[Amps] Arctic Silver

Roger (K8RI) k8ri at rogerhalstead.com
Sun Apr 12 04:38:22 EDT 2015

It's not rocket science although there is a bit of a learning curve.
Done properly, there is no excuse for air bubbles.
Put a pile of heat sink compound in the center of the metallic cover on 
the CPU.  Apply the heat sink straight down onto the compound with a bit 
of a back and fourth twisting motion. You may have to do this several 
times to get the proper amount. When done correctly the two surfaces 
will hold on to each other with out excess flowing over the side.
Be willing to sacrifice some compound if you've not done this before.
Note, too thick a layer will greatly reduce the compounds ability to 
transfer heat!

Cost?  The best only costs a few cents more per application than the 
cheap stuff and is substantially cheaper than the old Silicone thermal 
grease of the early days. I had a 10 oz tube of that stuff (I worked for 
a company that made it) that cost me a buck.  I still have most of it, 
but the tube is getting pretty beat up.  I haven't used any of that 
since we quit using those little "screaming" 90 mm fans.  They were 
worse than the air noise from a 10 KW amp.

BTW, I actually did find "Silicone grease" offered.  It was an 
unbelievable $4.99 for a 1 gram pack. 11 or more dropped it to $4.45.  A 
2.7g applicator of  Arctic Silver Ceramique sells for $4.99  A 20 gram 
applicator is $8.99.  The same amount silicone grease would be $89.  Get 
any of these in bulk and you have handling and application issues.

Price depends highly on packaging. Having worked in the industry, as a 
SWAG I's say the packaging cost several time the cost of the silicone 
grease inside.

Go to www.newegg.com and search on "Heat transfer compounds". It's by no 
means the comprehensive list of what they carry, but give an idea as to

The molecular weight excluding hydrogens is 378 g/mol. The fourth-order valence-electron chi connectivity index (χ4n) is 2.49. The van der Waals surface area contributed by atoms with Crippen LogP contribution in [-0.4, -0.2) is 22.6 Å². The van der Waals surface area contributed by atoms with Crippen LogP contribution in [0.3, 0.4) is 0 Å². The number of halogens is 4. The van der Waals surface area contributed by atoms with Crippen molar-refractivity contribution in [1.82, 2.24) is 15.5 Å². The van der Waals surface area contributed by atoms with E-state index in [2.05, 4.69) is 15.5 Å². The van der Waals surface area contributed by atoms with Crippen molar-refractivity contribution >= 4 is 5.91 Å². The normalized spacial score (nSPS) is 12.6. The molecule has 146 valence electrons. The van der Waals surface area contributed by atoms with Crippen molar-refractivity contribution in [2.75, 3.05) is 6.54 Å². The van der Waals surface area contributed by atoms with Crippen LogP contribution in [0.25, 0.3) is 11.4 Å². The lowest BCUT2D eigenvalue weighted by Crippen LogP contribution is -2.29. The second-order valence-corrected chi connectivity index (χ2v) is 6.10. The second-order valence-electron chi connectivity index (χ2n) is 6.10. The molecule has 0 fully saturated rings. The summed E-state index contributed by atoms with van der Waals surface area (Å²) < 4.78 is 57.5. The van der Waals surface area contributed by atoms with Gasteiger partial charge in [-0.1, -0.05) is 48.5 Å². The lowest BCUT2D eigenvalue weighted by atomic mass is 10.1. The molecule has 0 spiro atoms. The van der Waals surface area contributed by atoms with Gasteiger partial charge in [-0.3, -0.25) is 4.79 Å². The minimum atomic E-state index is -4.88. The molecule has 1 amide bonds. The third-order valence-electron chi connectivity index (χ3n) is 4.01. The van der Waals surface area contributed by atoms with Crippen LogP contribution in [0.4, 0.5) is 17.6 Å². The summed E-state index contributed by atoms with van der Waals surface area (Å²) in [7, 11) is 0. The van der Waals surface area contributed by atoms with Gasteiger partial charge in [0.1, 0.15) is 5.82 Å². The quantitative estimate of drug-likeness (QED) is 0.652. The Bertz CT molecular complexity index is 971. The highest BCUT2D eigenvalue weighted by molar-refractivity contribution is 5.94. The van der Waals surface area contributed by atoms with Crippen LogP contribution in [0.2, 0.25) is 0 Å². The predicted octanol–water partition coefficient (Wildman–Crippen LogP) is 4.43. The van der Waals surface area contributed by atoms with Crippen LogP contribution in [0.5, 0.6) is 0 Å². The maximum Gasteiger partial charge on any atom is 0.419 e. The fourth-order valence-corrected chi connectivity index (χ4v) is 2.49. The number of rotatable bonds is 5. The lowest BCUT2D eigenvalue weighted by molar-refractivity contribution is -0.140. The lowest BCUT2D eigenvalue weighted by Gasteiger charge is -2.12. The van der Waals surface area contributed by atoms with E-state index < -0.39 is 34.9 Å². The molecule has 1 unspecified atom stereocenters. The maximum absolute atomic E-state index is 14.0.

what's available and costs.  You can find a lot more with detailed searches.

Viscosity?  Forget it and don't worry about it unless you make your ow, 
or purchase large lots.  Virtually ALL commercial compounds are of the 
correct viscosity that let you get a "uniform" layer measured in 
microns, "without air bubbles.  The mor common compounds do cover a 
variety of viscosity as do OEM bulk shipments, meaning the average user 
has a lot more knowledge of metal to metal and metal to ceramic 
interfaces that the typical ham or computer enthusiast.
How many know the difference between 10 Cs and 6000 Cs?.  10Cs is for 
dry fly treatment while 6000 is like Taffy.  What's 6000 used for.  I 
saw it in the labs but I retired in 97 and have no recollection as to 
its use.

Why use the good stuff for less demanding applications when there is 
little, if any difference in cost?  I'd say, ease of installation with 
the knowledge you used good stuff.  When using the "good stuff" you 
simply put "enough" on the surfaces and stick the together, knowing they 
will work.  Less efficient compounds may require more care when used.
The less efficient is likely to become difficult to find as the primary 
use dries up.  However, when it comes to price, it is to their advantage 
to use the "cheapest" that "should" do the job, often relying on 
manufacturers claims as to the product's characteristics.

Industry generally abandons a product before it reaches the point of 
negative return.

BTW, if you lap a pair of steel (or any other metal surfaces) optically 
flat and put them together (dry), they will be extremely difficult to 
get apart.  They stick so well that you may not be able to align the 
edges.  Left in this state, some metals will weld themselves together.  
These compounds allow for small irregularities to exist in that metal to 
metal interface and still transfer in areas that would have not been in 
intimate contact.

Getting heat sink and CPU surfaces optically flat is labor intensive and 
impractical.  Keeping them in that state through time, handling, and 
temperature changes would require special handling as well as training 
of anyone who handled them, making the cost much higher than today's 
mass produced CPUs, GPUs, and cooling devices.


Roger (K8RI)

On 4/11/2015 1:54 PM, Mike Waters wrote:
> This is generally good advice. However, as Manfred nicely pointed out,
> "...applying an ultra thin, even layer is almost a guarantee for entrapping
> air bubbles. And that's definitely worse than a thick grease layer!".
> I fully agree with Manfred. It depends on the viscosity of the grease,
> whether it's thin enough to be easily squeezed out by applying pressure.
> 73, Mike
> www.w0btu.com
> On Sat, Apr 11, 2015 at 9:21 AM, Kevin Stover <kevin.stover at mediacombb.net>
> wrote:
>> If after securing the transistor to the heat sink or heat sink to a
>> processor you see heatsink compound oozing out the sides you've used waaay
>> to much.
>> The layer of heatsink compound needs to be an even layer almost thin
>> enough to see through, with NO air bubbles.
> _______________________________________________
> Amps mailing list
> Amps at contesting.com
> http://lists.contesting.com/mailman/listinfo/amps

This email has been checked for viruses by Avast antivirus software.

More information about the Amps mailing list